Real-Time Computing, A Full-Year Course
Sequence in ___. ....- ---__ - XIV, 18
Real-Time Computing, Integration of, into
Process Control Teaching
Part I: The Graduate Course -------- XIII, 160
Part II: The Undergraduate Course . .. XIV, 32
Recycle Reactor, Utilization of the, In
Determining Kinetics of Gas-Solid Catalytic


Reactions -___-___-....- ..-..-----....---
Refinery II: Collograph -----_ ---
Research with Senior Level Students -
Reynolds' Number Song, The _
Road to Hell, The ...- -----


- XIV, 78
SXIV, 192
XV, 133
XIII, 12
XII, 33


Sciences and the Humanities, The .._____ - XI, 68
Scientists Must Write* ------- - XIV, 208
Seminars in a ChE Department, Some Notes on _ XII, 148
Separation Processes, An Elective Course in .- XV, 208
Separation Processes, Use and Abuse of
Efficiencies in ---- -- ---------- XII, 38
SI Units in ChE and Technology* ... ----- XII, 202
Smoke, Dust and Haze: Fundamentals of
Aerosol Behavior* -__ -- ___ - XII, 101
Sodales Princetonienses ------ _ - XV, 12
Special Functions and Applications - .---_ XV, 92
Statistical Methods for Engineers and
Scientists* -- ---- _____ XII, 37
Statistics for Experimenters: Introduction to
Design, Data Analysis and Model Building* _- XIV, 206
Student Point of View, A .-- ---..- XI, 185
Study-Travel Program, Virginia Tech's -------- XIV, 142
Summer School in Snowmass ---- _ _ XII, 3
Surface Science, The World of _-...--__- ~~_ XI, 14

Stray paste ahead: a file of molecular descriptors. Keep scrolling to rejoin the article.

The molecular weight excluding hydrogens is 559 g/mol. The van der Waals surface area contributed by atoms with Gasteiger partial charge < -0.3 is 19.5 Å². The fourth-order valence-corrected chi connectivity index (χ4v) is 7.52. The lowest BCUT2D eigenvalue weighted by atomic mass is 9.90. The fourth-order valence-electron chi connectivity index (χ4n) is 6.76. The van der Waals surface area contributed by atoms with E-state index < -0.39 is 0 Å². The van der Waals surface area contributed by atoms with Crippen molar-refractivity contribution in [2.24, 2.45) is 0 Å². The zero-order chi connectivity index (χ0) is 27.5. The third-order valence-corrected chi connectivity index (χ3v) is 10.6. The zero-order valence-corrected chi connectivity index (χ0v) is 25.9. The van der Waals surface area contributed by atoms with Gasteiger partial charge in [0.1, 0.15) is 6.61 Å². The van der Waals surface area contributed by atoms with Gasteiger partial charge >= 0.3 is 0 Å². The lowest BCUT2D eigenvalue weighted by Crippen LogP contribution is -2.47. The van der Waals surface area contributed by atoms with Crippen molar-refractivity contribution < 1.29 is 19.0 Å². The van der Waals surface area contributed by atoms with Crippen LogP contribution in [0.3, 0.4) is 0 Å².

Sycons, A Systems Control Simulator _ - - XI, 32
Symposium at Carnegie-Mellon, ChE _ --_- XV, 36
Systems Modelling and Control - __- XIV, 174
T
Take Two Pills Every Four Hours: A Hydrodynamic
Analog for Drug Dosage Regimens -- __ XII, 30
Teaching From an Assistant Professor's Point
of View, The Importance of _--- ._- XIV, 66
Technical Communication at Texas Tech,
Renewed Emphasis on ___- .....-- ... XIII, 40
Technical Prose: English or Techlish ---- XI, 154
Telephone Tutorial Service, A - _ --- XII, 26
Theoretical Rheology* ------_ XII, 144
Thermochemical Kinetics* ------- - XIII, 145
Thermodynamic Heresies ---- ______ XII, 34
Thermodynamics, Chemical and Engineering* __ XIV, 96
Thermodynamics: Fundamentals, Applications* -- XII, 163
Transport Phenomena in Multicomponent,
Multiphase Reacting Systems ..._____ .. XII, 182
Transport Phenomena in the Delaware -_____ XV, 74
Traveling Circus as a Means of Introducing
Practical Hardware, The - ... - -------XII, 116
Trouble Shooting at Canadian Industries
Limited -____._--_--- --___- XIV, 88
Trouble Shooting at McMaster __---- - XIV, 92
Trouble Shooting at the University of Wisconsin _ XIV, 90
Trouble Shooting Cases at McMaster
Health Sciences - -~__ - _ XIV, 91
Trouble Shooting Problems, Using -. XIV, 88; XIV, 130
Tubular Reactor Experiment, A Simple - - XV, 26
Turbulent Mixing in Non-Reactive and
Reactive Flows* _~___----- __ - XIV, 112
Turbulent Transport Processes, Models for _------ XIII, 34
Two Phase Flow, The Role of Waves in -- - XI, 108